Not to worry, said Gov. Jerry Brown, the real price will be only $68.5 billion. Why? Partly because it will be less than bullet-like, not requiring extra expensive roadbed.

Note Brown's hilarious ".5." Such is his precision, in May his projection of a $15.7 billion state budget deficit was 70 percent higher than his January estimate.

Eager to hook states on higher spending, especially for high-speed rail, the Obama administration wants California to quickly spend $3.3 billion of federal funding (much of it borrowed from China, one source of Barack Obama's train envy). Simitian says the $3.3 billion is about 5 percent of the cost "if the project stays on budget." If. The $3.3 billion and $2.7 billion of state money would finance 130 miles of track in the Central Valley — a train from, and to, nowhere.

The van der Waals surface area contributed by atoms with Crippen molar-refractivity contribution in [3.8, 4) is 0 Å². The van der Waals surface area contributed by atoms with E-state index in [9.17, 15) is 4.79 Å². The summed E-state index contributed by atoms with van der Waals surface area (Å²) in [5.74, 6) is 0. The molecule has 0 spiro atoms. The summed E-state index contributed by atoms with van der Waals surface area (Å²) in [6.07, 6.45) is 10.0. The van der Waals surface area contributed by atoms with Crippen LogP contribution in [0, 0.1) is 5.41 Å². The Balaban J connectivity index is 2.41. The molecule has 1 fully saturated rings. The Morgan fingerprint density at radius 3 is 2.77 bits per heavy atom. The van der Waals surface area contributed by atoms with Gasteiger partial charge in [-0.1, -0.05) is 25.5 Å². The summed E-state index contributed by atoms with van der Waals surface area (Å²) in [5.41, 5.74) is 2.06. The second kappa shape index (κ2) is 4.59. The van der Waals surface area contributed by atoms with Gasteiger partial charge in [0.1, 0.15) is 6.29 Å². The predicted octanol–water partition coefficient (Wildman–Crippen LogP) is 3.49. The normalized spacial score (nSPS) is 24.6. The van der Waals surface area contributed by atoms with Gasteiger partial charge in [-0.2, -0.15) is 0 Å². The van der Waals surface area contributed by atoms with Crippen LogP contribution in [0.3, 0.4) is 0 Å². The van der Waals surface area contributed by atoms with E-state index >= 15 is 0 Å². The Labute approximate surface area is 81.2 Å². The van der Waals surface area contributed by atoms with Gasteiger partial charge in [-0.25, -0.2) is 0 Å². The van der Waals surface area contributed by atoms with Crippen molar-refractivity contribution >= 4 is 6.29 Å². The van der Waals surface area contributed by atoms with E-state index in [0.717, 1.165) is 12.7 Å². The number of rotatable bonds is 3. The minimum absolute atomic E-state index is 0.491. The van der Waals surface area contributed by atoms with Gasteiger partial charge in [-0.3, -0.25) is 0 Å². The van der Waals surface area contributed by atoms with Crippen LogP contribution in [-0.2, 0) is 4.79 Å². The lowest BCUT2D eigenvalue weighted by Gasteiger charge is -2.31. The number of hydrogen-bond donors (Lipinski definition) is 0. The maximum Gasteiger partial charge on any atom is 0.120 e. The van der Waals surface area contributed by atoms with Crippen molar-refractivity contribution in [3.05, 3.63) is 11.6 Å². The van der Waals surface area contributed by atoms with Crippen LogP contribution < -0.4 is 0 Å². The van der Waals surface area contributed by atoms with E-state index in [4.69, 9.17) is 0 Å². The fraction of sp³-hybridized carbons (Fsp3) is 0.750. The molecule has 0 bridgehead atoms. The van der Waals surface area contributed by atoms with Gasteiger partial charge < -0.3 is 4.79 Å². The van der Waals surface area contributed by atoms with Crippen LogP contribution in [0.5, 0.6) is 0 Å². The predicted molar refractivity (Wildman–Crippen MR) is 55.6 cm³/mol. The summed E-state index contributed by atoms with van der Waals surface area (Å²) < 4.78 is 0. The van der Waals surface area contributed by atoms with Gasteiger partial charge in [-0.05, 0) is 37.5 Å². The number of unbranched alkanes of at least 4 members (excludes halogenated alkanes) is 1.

Simitian notes that the 130 miles would not be high-speed rail and would not be electrified, and that there are no commitments for more federal funds, or for any dedicated funding source, or for private funding. And the 2008 ballot measure that launched this folly forbids tax money for operating subsidies.

California’s voters evidently understand that Washington's $3.3 billion is spending for the purpose of committing Sacramento to much greater spending: Polls show that 59 percent would now reject the project they authorized. But Democrats will not allow reconsideration. They like direct democracy but love spending.